We typically have very little information, and in those situations, we should not be determining a cause of death. That’s what we are being bullied into doing.

      • Latex salesman Craig Rabinowitz and a stripper named Summer. I kid you not. Got life. A small child was place with a family member.

      • Yep, it’s all coming back to me now. The one weird detail that I remember was they went to a restaurant called “That Thai Place” which I always thought was an awesome name for a restaurant.

  2. How about The Thai Thable?

  3. Not that coroners pay much attention anyway. My mother had Parkinson’s Disease and ultimately died, as most Parkinson’s patients do, from pneumonia. The cause of death on her death certificate was dementia.

    My father had an abdominal aortic aneurysm for which he had had two stent procedures. When it began leaking, he refused surgery. His death certificate says cardiac disease.

    I will say, delaying the death certificate really DOES inconvenience the family. You need the death certificate before you can do anything at all with the estate, including paying hospital and funeral bills.

    My sister died in Florida recently, and it turns out Florida releases death certificates two ways: with a cause of death, and without. The cause of death is still not known; she was only 50 and she died alone in a hotel room while she was on vacation. She was found facedown. No sign of stroke, and her coronary arteries were clear. The only drugs in the room were OTC cold remedies and an antibiotic prescription for one of her dogs. Tox screen still hasn’t come back. But we have a death certificate. That’s a helpful system that probably more states should adopt.

    And medical researchers should stop doing studies based on the cause of death listed on death certificates. Whenever I see a study done that way, I immediately dismiss it as deeply flawed.

  4. The author of the article is correct in saying that if it takes the coroners several weeks to determine the cause of death, then the cause would not be obvious to any physician. The real problem is when the cause of death is clearly natural from a known disease such as a heart attack. The refusal by physicians familiar with the case to sign a DC, puts the burden on the coroner or medical examiner who must spend taxpayer money to transport the body, use taxpayer funds to process and then generate documents. If it is a heart attack, why should taxpayers foot the bill for a DC that is not in the taxpayers’ interest?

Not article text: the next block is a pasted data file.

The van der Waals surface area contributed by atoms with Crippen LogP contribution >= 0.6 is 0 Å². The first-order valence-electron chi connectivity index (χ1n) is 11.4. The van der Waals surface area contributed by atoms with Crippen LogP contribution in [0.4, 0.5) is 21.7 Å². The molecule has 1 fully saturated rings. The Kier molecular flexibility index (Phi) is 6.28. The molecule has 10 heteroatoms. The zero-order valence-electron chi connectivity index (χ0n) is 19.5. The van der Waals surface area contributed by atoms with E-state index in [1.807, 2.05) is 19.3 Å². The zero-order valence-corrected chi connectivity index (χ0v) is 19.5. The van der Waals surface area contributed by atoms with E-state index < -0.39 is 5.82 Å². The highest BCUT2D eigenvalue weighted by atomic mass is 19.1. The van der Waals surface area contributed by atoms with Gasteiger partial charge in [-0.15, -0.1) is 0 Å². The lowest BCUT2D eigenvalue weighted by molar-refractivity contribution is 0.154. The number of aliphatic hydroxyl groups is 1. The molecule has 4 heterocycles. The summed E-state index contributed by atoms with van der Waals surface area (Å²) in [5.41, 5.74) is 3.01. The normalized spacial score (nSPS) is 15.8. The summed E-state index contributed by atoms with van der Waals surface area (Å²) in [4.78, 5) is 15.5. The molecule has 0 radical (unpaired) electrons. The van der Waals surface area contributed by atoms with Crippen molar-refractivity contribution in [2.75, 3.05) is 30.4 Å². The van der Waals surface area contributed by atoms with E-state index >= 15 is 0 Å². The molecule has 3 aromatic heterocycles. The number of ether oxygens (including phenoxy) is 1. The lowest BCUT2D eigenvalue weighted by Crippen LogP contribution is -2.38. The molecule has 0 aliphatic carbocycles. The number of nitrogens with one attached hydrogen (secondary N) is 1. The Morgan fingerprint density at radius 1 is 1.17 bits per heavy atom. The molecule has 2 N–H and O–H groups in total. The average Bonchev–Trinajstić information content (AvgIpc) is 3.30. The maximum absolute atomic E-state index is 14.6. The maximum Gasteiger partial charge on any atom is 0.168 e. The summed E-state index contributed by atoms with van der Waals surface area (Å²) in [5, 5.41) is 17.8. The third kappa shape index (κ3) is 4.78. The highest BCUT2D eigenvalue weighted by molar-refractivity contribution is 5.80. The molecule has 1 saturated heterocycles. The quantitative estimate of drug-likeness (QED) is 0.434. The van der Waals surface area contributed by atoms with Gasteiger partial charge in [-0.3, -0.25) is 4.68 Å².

5. People who write while upset tend to generalize specific perceived problems into broad absolutes. While there may be someone out there who is asking a physician with no knowledge of a patient other than performing CPR, or pronouncing fact of death, to fill out a death certificate, that should not be a regularity (and is not a regularity, in my experience) — if it is, it’s a problem with a person or their education in death investigation, just as a physician regularly refusing to sign a death certificate for an individual who dies under apparent natural circumstances with a significant medical history well documented by that physician is a problem.

    Most of the time an ER physician can be left out of the equation beyond sharing information with the ME/coroner especially in suspected non-natural deaths, and/or the decedent’s primary care physician especially in apparent natural deaths. Sometimes an ER physician has had an opportunity to develop a very sound diagnosis and follow the progression to death, in which case they are likely best suited to fill out the death certificate. An ME/coroner case might take only as long as investigating and obtaining and reviewing medical records, or it might take as long as performing an autopsy and awaiting tox, microbiology, histology, etc. A case which an ME/coroner declines should generally be the apparent natural death of an individual with a history of a potentially fatal natural disease which fits the circumstances — i.e., a case which only requires a knowledge of the circumstances, which the ME/coroner and law enforcement might help clarify, and medical history, which is already in the clinician’s hands…not an autopsy, tox, etc.

    It’s unfortunate that some physicians feel uncomfortable in dealing with the final medical duty to their patients, or are blindly certain as they do things “wrong”, but this is a problem with education and experience — which, perhaps not so incidentally, non-physician coroners have even less of and most physician but non-forensic-pathologist coroners have no more of than any other physician..but that’s more about how some coroner systems are set up, generally in contrast to most ME systems. However the vast, vast majority of death certificates are and have been filled out in reasonable fashion by clinicians familiar with the decedent.

    In my experience most physicians and ME/coroners simply want to be taken seriously and have a non-dismissive discussion about their issues and concerns, either in general or about a specific case. This sorts out the vast majority of problems I’ve encountered. The ones that aren’t readily cleared up are usually those in which one party really didn’t want to have any discussion at all, or simply wanted to rant.